[PD] ipoke~ ?

Matt Barber brbrofsvl at gmail.com
Fri Jun 8 16:39:56 CEST 2012

On Fri, Jun 8, 2012 at 9:18 AM, Roman Haefeli <reduzent at gmail.com> wrote:
> On Mit, 2012-06-06 at 11:07 -0400, Matt Barber wrote:
>> > On Wed, 2012-06-06 at 09:53 +0200, Jeppi Jeppi wrote:
>> > > Hey,
>> > > I wonder whether there is something similar to Max' ipoke~ (an
>> > > interpolating buffer~ writer) for Pd. I should need it for some
>> > > physical modelling and resampling stuff. Otherwise, I could implement
>> > > it myself. It seems only interpolated reading is available (tabread4~
>> > > and similar ones), not writing.
>> >
>> > This somehow reminds of the thread about settable [receive]. Is there
>> > really a need for the ability to do interpolated writing? Conceptually,
>> > is there any restriction if it is lacking? Can't everything that employs
>> > interpolated writing be achieved with interpolated reading as well?
>> >
>> > Maybe I'm not thinking hard enough...
>> >
>> > Roman
>> >
>> If you're using it for modeling an acoustic space, for instance, an
>> interpolating write is the proper tool for stationary microphone and
>> moving sources. Interpolated read is more like a moving microphone.
>> Imagine, for instance, how you would calculate the delay time of a
>> sound source moving toward a microphone, from the microphone's point
>> of view. Say it's 50ms away right now, and in a second it will be 40ms
>> away. The correct model of this is not to set an interpolated variable
>> delay read at 50ms right now, and ramp to 40ms over one second - that
>> would be looking 50ms into the past (of the source) right now and 40ms
>> into the past at 1 second from now, where what you need is to look
>> 50ms into the past of the source 50ms from now, and 40ms into the past
>> at 1040ms from now - so you'd need to delay the the signal controlling
>> the variable delay read itself by the appropriate amount, and that
>> signal would have to have the same information in it that you're
>> trying to generate with the read in the first place.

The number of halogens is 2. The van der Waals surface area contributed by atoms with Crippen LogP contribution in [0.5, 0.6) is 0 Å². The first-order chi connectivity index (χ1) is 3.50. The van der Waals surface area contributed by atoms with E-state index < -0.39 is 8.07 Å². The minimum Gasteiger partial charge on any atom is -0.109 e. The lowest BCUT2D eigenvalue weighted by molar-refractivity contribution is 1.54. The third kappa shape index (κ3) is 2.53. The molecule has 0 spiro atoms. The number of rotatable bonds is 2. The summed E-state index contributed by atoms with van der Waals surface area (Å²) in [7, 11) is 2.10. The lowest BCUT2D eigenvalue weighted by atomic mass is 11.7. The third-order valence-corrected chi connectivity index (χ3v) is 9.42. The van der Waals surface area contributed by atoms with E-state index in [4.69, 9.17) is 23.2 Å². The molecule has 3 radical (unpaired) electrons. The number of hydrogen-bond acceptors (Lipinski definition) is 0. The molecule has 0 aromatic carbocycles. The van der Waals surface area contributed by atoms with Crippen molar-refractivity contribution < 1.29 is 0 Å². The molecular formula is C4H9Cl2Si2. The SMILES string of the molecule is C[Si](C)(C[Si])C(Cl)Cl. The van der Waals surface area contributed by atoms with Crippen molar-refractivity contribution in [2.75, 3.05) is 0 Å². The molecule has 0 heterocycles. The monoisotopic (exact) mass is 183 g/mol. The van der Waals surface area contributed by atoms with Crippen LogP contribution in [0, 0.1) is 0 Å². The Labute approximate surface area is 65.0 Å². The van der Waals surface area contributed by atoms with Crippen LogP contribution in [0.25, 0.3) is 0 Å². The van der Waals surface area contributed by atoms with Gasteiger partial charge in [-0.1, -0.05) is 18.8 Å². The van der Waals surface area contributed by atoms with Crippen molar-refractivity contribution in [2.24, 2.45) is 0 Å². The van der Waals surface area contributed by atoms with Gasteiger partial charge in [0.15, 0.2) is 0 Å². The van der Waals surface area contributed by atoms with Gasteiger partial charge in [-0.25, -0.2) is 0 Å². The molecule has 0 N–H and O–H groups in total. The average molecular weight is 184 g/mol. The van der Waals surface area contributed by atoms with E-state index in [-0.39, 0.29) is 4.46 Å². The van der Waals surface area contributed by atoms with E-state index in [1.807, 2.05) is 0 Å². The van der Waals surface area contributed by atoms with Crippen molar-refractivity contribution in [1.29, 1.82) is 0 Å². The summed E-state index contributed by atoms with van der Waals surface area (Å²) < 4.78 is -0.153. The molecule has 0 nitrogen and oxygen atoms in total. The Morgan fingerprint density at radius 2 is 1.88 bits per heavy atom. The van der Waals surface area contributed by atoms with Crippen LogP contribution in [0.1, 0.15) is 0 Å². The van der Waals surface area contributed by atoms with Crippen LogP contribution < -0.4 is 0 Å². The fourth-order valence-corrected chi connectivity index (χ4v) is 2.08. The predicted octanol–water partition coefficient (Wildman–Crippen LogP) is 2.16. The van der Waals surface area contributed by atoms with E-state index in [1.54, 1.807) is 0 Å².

>> This problem is easily solvable with a variable write (assuming for
>> the moment a stationary read) - with a variable write, it is as though
>> you're projecting samples into the read's future -- exactly what you
>> want.
>> You can use the same logic for needing to use variable write into a
>> table rather than a delay line.
> I see how it seems more logical/simple to model a moving source with a
> interpolating buffer writer. However, it's possible to model both cases,
> [moving source / stationary mic], [stationary source / moving mic] with
> a linear buffer writer and a interpolating buffer reader [1].
> [1] http://en.wikipedia.org/wiki/Doppler_effect
> Roman

Right - you can model the doppler effect with either. It's the precise
timing of a moving sound source that I don't think you can get with
just an interpolated read.

Look at the example I gave - say "S" is a source (make it a periodic
signal at 100hz) and "M" is the mic. Let's say S starts 50ms (in terms
of speed of sound) from M at T=0s and stays there for 10 seconds. Then
let's say at T=10s S moves linearly toward M such that at T=11s it
will be 40ms away, at which point it stops and remains stationary. For
the second of movement, there will be an associated doppler shift --
but from the point of view of M, the doppler shift will NOT start at
T=10s, but rather at T=10050ms, so if you're trying to do that with an
interpolated read, you'll have to delay the signal controlling the
delay by 50ms.

That's easy enough to do if all motion is linear, but the problem
explodes if you want, say, circular motion with a field of stationary
mics (e.g. a virtual stereo pair or a b-format ambisonic setup) and
room reflections, where direction, polar patterns, and inter-channel
timing is important. How would you model, for instance, a source
moving in a spiral pattern around and away from a cardioid microphone?
You have to delay not just the sound coming from the source but its
polar coordinates so that you can model the mic response in real time.
It comes down to needing the delay you're trying to generate with the
variable read to control the variable read itself.

You'd want the same ability with a table as you would with a delay
line if you wanted to record and process something ahead of time
rather than in real time. Also, there aren't many good ways to model a
sound source moving faster than the speed of sound aside from an
interpolating write.

Room simulation is probably the clearest and most intuitive case for
wanting an interpolating write, but one could imagine other
physical-modeling scenarios that would require it.


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